U.S. declares state of emergency over pipeline shutdown after cyber attack

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A man jogs near the White House during the outbreak of COVID-19 in Washington D.C., the United States, April 1, 2020. The United States became the first nation with more than 200,000 COVID-19 infections on Wednesday, according to a new tally from Johns Hopkins University. (Xinhua/Liu Jie)

The White House on Sunday declared a state of emergency in 17 states and the District of Columbia in response to the shutdown of one of the largest pipelines in the United States.

The regional emergency declaration from the U.S. Department of Transportation lifts restrictions for motor carriers and drivers who are providing assistance to areas that are suffering shortages of refined petroleum products.

The main pipeline carrying gasoline and diesel fuel to U.S. east and southeast parts remained offline two days after a cybersecurity attack was detected, the pipeline’s operator said Sunday.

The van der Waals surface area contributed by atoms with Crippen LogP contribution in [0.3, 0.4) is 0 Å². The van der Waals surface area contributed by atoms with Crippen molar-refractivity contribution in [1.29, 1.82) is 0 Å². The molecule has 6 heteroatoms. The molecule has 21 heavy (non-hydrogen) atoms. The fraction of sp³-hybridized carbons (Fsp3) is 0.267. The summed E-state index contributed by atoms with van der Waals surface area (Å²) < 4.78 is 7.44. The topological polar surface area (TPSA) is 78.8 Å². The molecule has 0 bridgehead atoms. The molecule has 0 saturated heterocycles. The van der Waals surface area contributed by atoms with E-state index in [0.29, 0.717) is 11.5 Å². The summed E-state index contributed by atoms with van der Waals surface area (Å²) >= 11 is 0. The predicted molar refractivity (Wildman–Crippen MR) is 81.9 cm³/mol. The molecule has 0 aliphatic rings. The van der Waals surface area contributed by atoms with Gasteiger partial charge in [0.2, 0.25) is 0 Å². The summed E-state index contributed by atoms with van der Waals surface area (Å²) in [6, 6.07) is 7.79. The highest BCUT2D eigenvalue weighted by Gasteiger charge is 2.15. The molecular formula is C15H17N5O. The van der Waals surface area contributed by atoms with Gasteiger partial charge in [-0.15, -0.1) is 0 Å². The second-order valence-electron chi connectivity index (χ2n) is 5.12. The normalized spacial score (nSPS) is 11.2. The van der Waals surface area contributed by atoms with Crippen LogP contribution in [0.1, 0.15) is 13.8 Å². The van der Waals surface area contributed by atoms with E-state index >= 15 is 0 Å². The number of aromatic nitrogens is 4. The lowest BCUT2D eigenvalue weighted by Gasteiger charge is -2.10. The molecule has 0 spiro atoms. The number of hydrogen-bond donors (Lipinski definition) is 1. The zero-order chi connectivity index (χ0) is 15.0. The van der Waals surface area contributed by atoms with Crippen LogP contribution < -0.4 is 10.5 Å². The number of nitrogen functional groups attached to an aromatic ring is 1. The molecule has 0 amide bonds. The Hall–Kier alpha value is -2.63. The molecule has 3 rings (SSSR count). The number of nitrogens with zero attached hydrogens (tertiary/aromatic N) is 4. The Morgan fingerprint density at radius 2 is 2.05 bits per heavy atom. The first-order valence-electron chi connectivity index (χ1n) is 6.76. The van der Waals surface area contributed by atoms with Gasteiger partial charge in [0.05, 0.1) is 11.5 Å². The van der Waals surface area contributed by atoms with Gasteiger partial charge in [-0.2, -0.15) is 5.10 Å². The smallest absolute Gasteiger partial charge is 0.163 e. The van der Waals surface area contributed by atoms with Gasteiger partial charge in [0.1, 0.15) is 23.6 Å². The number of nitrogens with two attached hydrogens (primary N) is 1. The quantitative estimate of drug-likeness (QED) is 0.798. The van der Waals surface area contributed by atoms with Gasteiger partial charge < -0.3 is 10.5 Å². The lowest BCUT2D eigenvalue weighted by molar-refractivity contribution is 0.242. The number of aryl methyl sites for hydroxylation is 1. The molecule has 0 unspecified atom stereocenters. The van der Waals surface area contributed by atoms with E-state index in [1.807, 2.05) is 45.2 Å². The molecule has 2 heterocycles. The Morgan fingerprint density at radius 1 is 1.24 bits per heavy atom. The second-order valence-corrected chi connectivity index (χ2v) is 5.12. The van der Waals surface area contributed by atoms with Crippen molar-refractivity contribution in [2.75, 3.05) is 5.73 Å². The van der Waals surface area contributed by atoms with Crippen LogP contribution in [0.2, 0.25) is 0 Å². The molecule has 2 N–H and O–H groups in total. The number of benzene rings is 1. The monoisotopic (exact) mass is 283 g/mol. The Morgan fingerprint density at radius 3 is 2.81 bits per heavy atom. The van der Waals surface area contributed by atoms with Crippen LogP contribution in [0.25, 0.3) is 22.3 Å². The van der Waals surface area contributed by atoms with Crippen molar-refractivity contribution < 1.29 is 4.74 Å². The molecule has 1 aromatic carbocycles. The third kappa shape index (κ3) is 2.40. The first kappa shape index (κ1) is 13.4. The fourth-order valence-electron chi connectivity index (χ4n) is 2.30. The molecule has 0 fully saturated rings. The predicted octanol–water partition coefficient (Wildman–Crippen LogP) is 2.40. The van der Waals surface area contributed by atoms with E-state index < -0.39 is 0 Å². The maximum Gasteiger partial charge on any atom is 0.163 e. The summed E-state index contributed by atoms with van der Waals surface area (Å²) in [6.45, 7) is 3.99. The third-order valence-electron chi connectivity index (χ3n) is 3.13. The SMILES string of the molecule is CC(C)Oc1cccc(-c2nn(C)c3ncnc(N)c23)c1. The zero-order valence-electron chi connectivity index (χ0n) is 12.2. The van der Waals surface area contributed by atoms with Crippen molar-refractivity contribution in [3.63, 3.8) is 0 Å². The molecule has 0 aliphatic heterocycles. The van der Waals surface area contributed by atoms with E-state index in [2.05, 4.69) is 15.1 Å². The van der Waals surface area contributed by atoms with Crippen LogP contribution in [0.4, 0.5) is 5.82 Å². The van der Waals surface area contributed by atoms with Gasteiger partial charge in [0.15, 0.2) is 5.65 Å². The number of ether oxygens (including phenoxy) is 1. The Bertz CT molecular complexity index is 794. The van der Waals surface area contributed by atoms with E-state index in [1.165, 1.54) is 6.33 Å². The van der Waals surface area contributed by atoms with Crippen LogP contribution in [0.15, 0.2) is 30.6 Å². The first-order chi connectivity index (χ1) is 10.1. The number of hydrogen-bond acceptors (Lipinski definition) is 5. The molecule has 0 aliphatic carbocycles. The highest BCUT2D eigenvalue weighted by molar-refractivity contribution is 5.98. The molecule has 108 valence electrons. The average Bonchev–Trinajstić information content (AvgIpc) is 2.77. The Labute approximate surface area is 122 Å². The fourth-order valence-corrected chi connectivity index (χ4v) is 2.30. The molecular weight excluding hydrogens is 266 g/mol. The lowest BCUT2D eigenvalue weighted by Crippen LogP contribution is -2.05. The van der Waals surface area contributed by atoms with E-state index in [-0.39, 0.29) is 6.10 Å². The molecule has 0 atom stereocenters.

In a press release, the Colonial Pipeline Company said it has temporarily halted all pipeline operations after the cybersecurity attack involving ransomware was detected on Friday.”

The Colonial Pipeline operations team is developing a system restart plan,” said the release.

“While our mainlines remain offline, some smaller lateral lines between terminals and delivery points are now operational.

“The Colonial Pipeline transports more than 100 million gallons of fuel daily on the East Coast, supplying around 45 percent of fuel consumed by the area.

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